SMU law don Eugene Tan said: “As Mr Ng is relatively unknown, his online reach appears to be successful, judging by the statistics.”

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However, Associate Professor Tan also noted that appeal on social media takes more than just high page views and likes.

For Mr Tan, Dr Chong said the 75-year-old has been trying to highlight his differences with the sitting administration and his willingness to be vocal on these differing positions.

Dr Loh said Mr Tan’s approach seems to be more maverick and shooting from the hip.

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“If you look at his posts compared with the other two, it is more as if he is talking directly to the audience,” she added, noting that Mr Tan is the only candidate who live-streams on Facebook.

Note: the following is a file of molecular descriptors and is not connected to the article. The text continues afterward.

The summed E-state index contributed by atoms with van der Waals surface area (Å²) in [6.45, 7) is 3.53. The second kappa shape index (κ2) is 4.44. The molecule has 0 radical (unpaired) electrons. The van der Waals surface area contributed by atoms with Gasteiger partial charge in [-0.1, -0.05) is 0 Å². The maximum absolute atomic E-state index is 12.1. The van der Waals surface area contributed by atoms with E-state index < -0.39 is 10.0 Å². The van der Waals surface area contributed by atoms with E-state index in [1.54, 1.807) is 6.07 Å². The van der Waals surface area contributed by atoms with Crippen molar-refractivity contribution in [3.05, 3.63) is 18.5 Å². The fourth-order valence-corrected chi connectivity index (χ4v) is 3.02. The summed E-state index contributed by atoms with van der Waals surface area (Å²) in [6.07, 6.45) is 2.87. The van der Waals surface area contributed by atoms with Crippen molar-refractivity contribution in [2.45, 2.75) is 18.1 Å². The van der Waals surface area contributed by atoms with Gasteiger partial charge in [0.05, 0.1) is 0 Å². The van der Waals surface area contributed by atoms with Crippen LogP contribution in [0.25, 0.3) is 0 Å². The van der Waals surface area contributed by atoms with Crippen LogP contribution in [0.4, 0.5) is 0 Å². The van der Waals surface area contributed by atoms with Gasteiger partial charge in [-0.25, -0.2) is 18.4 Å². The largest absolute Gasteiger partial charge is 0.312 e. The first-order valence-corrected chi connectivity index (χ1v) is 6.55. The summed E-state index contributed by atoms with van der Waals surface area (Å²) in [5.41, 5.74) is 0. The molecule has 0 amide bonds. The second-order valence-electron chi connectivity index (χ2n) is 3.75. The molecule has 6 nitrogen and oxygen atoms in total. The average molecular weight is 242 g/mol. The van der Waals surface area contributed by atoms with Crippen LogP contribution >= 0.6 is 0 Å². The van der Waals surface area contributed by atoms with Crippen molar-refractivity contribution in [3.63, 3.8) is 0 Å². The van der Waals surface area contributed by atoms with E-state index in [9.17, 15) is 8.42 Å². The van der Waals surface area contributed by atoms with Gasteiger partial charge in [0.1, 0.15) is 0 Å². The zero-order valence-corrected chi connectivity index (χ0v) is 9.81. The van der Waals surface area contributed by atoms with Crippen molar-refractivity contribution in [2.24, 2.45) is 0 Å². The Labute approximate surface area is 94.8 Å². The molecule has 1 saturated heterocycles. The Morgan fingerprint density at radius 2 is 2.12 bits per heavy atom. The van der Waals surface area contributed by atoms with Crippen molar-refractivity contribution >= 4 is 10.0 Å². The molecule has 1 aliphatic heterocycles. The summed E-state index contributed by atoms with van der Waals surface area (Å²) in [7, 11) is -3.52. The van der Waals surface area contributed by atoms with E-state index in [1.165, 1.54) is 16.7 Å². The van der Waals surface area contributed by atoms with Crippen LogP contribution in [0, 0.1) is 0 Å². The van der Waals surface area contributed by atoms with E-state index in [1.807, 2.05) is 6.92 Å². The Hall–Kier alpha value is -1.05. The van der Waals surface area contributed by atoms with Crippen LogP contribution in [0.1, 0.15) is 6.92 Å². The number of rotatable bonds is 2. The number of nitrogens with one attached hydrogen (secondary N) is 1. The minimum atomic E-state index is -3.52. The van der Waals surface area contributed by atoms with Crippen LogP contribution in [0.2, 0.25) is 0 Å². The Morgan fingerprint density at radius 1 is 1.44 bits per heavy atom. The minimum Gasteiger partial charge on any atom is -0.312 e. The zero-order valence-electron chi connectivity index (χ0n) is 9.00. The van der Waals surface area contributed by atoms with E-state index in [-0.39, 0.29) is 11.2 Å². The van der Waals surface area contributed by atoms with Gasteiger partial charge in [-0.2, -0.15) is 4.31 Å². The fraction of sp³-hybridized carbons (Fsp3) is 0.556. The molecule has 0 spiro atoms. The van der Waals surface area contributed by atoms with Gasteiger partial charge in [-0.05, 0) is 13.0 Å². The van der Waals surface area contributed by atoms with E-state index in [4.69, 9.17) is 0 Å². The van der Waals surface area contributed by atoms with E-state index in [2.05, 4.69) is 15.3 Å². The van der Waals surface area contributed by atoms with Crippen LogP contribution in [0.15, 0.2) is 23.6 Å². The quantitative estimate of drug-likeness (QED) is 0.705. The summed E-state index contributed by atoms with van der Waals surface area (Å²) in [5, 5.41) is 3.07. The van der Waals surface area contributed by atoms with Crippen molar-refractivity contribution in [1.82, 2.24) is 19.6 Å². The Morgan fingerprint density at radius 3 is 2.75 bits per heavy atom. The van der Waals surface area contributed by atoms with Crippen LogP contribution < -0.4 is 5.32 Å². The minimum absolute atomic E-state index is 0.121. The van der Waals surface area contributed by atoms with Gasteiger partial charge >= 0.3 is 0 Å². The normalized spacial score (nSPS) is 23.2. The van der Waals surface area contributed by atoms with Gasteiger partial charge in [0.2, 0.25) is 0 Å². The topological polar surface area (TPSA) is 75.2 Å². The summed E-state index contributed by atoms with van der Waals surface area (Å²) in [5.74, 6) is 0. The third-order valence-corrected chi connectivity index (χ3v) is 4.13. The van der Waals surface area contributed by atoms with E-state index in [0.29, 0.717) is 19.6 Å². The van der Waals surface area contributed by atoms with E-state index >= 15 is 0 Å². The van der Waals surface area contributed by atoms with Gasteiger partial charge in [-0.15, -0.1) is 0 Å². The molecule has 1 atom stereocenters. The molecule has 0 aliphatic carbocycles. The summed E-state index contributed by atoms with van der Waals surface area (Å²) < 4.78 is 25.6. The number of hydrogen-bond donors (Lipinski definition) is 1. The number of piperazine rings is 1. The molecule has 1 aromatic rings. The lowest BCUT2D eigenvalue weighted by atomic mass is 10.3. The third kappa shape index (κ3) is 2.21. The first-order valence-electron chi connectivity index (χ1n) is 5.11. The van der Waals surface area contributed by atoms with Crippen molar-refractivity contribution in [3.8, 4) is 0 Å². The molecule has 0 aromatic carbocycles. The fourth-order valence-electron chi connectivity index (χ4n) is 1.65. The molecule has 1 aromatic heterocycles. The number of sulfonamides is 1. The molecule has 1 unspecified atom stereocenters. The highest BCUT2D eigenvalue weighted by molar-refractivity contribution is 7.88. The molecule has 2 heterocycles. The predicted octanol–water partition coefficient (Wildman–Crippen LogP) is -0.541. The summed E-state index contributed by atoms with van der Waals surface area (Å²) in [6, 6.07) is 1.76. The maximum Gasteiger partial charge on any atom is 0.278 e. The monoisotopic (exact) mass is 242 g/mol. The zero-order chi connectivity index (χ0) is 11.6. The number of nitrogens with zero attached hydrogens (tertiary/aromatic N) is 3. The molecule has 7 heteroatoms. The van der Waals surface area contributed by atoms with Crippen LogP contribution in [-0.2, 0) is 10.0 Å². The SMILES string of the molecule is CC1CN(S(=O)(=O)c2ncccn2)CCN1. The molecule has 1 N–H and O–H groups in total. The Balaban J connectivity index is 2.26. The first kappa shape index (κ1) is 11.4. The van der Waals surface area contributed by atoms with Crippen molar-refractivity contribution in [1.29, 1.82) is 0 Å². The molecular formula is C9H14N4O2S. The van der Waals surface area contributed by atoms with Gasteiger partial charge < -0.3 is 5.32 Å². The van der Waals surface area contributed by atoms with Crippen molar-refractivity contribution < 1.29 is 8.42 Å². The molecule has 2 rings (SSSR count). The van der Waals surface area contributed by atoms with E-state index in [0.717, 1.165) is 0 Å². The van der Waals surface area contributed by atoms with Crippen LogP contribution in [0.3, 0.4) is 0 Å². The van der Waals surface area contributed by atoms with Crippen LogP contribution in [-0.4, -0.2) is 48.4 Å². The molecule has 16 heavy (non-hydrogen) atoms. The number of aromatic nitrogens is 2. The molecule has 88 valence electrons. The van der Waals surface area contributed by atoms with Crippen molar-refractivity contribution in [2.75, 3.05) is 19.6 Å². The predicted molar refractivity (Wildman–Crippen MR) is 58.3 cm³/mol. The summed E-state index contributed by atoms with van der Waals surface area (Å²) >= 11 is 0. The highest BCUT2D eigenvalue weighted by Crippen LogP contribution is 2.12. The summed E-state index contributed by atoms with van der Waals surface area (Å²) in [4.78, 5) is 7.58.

On the other hand, some voters may think this approach is unprofessional and lacks polish, she said.

For example, she pointed to times during Mr Tan’s live streams when the camera angle was not so flattering, and moments when Mr Tan left the room and his audience had to watch an empty chair for several minutes.

Dr Loh also noted that while Mr Tan’s social media posts can be text-heavy, Mr Tharman and Mr Ng have mainly used videos, especially shorter clips that work well for TikTok and Instagram.

She added that Mr Tharman and Mr Ng’s approaches are more professionally crafted, but the downside is that their posts may appear to be too curated.